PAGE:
2003 — twenty years ago. Seems like just yesterday … and yet it seems like two decades on. George W. Bush was president and the second Gulf war started in Iraq. The Concorde made its last commercial flight, while China joined the community of human spaceflight nations with the launch of Shenzhou 5. The Tesla electric car company was founded, and not by Elon Musk. Social media company MySpace began transmitting everyone’s submitted information, and we learned to thank you for the add! 

And in September of that year, this very newspaper that you’re holding in your hand (or reading on a screen) published its first issue. The three original partners – in the name of full disclosure, I was one – saw a need for a local community newspaper that reported on the good things that happen in our island towns. Also, a publication that got the advertisers’ colors correct in their ads might just do all right. None of the original three partners had significant print or publishing experience; I wrote a monthly column and learned a little bit about desktop publishing so I could design graphics for my CD releases. We did know radio, however. But off into the wild blue yonder we went. 

Our first cover showed a young girl kissing a dolphin, and we were lucky that the Dolphin Research Center provided us such a wonderful image. The reception we received from the local community let us know that we were on to something, and our advertisers’ support allowed us to grow, improve and prosper.

I remember outfitting our offices with a bunch of slightly used Macintosh computers (those were still the days of the big CRT monitors) and external cartridge-based hard drives for “sneakernet” communication and file sharing among our different computers. In the early 2000s, Wi-Fi was still in its infancy. 

We hired our first salesperson, Julie Johnson. I’m not going to reveal whether or not we “persuaded” her daughter and her friends into helping us with home delivery of our first few issues. I will say it’s amazing what free pizza will get you.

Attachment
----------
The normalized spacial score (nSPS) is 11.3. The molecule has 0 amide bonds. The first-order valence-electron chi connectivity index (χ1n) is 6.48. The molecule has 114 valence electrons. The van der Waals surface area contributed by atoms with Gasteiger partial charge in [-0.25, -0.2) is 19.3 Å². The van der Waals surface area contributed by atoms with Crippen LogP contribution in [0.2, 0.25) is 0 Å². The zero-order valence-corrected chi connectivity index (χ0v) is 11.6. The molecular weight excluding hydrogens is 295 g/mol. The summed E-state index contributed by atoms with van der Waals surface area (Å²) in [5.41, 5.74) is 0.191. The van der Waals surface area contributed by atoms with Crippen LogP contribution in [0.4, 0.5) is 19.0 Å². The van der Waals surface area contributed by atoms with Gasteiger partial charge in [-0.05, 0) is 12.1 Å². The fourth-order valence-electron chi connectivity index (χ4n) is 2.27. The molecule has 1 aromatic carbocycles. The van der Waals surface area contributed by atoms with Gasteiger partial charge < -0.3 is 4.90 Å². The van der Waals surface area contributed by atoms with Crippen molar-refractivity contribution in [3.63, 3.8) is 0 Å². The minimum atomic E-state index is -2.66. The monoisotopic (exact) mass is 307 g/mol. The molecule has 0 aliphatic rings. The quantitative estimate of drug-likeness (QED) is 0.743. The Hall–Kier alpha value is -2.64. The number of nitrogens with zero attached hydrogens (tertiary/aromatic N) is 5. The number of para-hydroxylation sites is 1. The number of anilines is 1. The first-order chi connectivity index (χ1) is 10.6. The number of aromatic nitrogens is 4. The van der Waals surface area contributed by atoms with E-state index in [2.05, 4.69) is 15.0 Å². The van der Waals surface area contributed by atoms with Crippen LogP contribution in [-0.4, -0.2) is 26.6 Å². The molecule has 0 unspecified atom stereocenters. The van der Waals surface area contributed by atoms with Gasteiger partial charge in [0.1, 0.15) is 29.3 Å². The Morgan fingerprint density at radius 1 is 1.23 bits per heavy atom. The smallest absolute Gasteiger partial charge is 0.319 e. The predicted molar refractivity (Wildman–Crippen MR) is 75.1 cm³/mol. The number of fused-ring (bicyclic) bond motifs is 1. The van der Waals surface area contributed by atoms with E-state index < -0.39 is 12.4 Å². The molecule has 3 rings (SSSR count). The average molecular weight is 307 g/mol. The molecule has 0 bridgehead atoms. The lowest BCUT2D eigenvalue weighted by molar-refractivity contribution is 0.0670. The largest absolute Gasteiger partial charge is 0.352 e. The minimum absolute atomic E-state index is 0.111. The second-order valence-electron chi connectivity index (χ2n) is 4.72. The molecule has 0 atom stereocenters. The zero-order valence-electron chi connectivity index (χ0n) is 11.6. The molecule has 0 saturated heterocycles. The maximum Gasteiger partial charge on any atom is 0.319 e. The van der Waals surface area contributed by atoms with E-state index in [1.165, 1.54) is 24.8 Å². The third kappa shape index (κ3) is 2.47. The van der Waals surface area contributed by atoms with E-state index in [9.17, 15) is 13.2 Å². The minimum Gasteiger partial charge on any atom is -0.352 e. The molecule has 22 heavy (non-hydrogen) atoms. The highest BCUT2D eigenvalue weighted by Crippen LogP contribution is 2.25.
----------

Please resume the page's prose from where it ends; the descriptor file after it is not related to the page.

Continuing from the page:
In the following three years, the Weekly had expanded into Upper and Lower Keys markets and began publishing specialty magazines like “Tropical Living” and our hurricane guide. Along the way, we were assisted by the talents of some amazing people, some of whom stand out: Steve Conklin (reporter and editor), Rob Busweiler (reporter), and Rianna Perry (ad and page layout). Another of our great hires was Jose Sanchez, the Weekly’s delivery guru. Their contributions helped make the paper what it is today.

Another couple of hires from those early days were named Kate and Jason Koler. Jason came aboard as a writer and reporter, and Kate handled office stuff and account management. They quickly became an invaluable part of the Weekly, so much so that a former Marathon mayor rescued Jason’s bicycle from the clutches of a petty thief. (True story.) Jason’s becoming editor was a mere foreshadowing of Jason and Kate’s subsequent purchase of the Weekly from the founding partners.

Since the Kolers took over, the Weekly has become the largest locally-owned community newspaper (and media group) in the Keys. Three weekly newspapers, a plethora of magazines dedicated to a variety of community interests and an online media division round out the burgeoning empire. Great people have been and continue to be associated with the Weekly, puttingtheir hearts and souls into honoring the original mission of the Weekly and serving their local communities.

It’s also why, 20 years later, I still write my Keys Disease column for the Weekly. In an era where print newspapers are in decline nationwide, the Weekly Newspapers have grown and thrived by keeping up with the times and staying true to our original mission of reporting the good things that happen in our communities. 

That, and getting the advertisers’ colors correct.

– John’s Perpetual Island Tour stops every Monday at Boondocks, Wednesday at Brutus Seafood, and Thursdays at Sparky’s Landing. Check out John’s music anywhere you stream or download your music! Or point your browser to:

Very few towns or cities could ever claim that their Mayor was a smokin' hot guitar player. The island city of Marathon in the Florida Keys is one of those towns. While politics is a temporary call to service, music is a life sentence. John Bartus, a more-than-four-decade full-time professional musician, singer, and songwriter, continues to raise the bar with his groundbreaking solo acoustic show. It’s easy to catch John on one of his more than 200 shows a year throughout the Keys on his Perpetual Island Tour. His CD releases include After The Storm, Keys Disease 10th Anniversary Remaster, and Live From the Florida Keys Vol. 2. John’s music is available wherever you download or stream your music.